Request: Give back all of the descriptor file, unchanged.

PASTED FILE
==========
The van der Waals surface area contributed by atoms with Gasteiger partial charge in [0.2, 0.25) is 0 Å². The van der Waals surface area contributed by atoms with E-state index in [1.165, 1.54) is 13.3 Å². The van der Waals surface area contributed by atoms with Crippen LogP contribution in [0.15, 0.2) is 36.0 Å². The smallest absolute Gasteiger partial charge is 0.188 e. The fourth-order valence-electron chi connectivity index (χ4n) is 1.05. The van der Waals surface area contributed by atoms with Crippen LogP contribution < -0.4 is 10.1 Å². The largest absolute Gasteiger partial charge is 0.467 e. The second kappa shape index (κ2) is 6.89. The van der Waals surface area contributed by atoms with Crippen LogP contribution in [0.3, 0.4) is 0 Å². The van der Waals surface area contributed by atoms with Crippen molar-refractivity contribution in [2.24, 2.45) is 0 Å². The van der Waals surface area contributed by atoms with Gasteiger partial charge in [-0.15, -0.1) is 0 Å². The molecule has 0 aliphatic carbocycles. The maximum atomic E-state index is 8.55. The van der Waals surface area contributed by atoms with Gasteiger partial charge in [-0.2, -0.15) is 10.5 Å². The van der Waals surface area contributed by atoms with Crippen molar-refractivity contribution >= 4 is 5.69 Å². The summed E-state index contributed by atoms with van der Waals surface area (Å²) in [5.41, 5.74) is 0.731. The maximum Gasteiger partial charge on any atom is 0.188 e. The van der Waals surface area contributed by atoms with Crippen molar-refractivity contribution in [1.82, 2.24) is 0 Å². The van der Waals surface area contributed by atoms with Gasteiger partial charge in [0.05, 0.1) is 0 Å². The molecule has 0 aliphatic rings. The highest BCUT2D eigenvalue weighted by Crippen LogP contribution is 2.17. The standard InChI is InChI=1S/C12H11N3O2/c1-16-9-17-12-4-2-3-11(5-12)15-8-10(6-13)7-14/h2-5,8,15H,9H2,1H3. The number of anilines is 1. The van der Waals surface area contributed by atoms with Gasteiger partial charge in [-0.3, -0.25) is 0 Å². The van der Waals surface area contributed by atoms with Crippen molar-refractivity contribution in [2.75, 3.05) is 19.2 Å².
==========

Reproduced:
The van der Waals surface area contributed by atoms with Gasteiger partial charge in [0.2, 0.25) is 0 Å². The van der Waals surface area contributed by atoms with E-state index in [1.165, 1.54) is 13.3 Å². The van der Waals surface area contributed by atoms with Crippen LogP contribution in [0.15, 0.2) is 36.0 Å². The smallest absolute Gasteiger partial charge is 0.188 e. The fourth-order valence-electron chi connectivity index (χ4n) is 1.05. The van der Waals surface area contributed by atoms with Crippen LogP contribution < -0.4 is 10.1 Å². The largest absolute Gasteiger partial charge is 0.467 e. The second kappa shape index (κ2) is 6.89. The van der Waals surface area contributed by atoms with Crippen LogP contribution in [0.3, 0.4) is 0 Å². The van der Waals surface area contributed by atoms with Crippen molar-refractivity contribution in [2.24, 2.45) is 0 Å². The van der Waals surface area contributed by atoms with Gasteiger partial charge in [-0.15, -0.1) is 0 Å². The molecule has 0 aliphatic carbocycles. The maximum atomic E-state index is 8.55. The van der Waals surface area contributed by atoms with Gasteiger partial charge in [-0.2, -0.15) is 10.5 Å². The van der Waals surface area contributed by atoms with Crippen molar-refractivity contribution >= 4 is 5.69 Å². The summed E-state index contributed by atoms with van der Waals surface area (Å²) in [5.41, 5.74) is 0.731. The maximum Gasteiger partial charge on any atom is 0.188 e. The van der Waals surface area contributed by atoms with Crippen molar-refractivity contribution in [1.82, 2.24) is 0 Å². The van der Waals surface area contributed by atoms with Gasteiger partial charge in [0.05, 0.1) is 0 Å². The molecule has 0 aliphatic rings. The highest BCUT2D eigenvalue weighted by Crippen LogP contribution is 2.17. The standard InChI is InChI=1S/C12H11N3O2/c1-16-9-17-12-4-2-3-11(5-12)15-8-10(6-13)7-14/h2-5,8,15H,9H2,1H3. The number of anilines is 1. The van der Waals surface area contributed by atoms with Gasteiger partial charge in [-0.3, -0.25) is 0 Å². The van der Waals surface area contributed by atoms with Crippen molar-refractivity contribution in [2.75, 3.05) is 19.2 Å².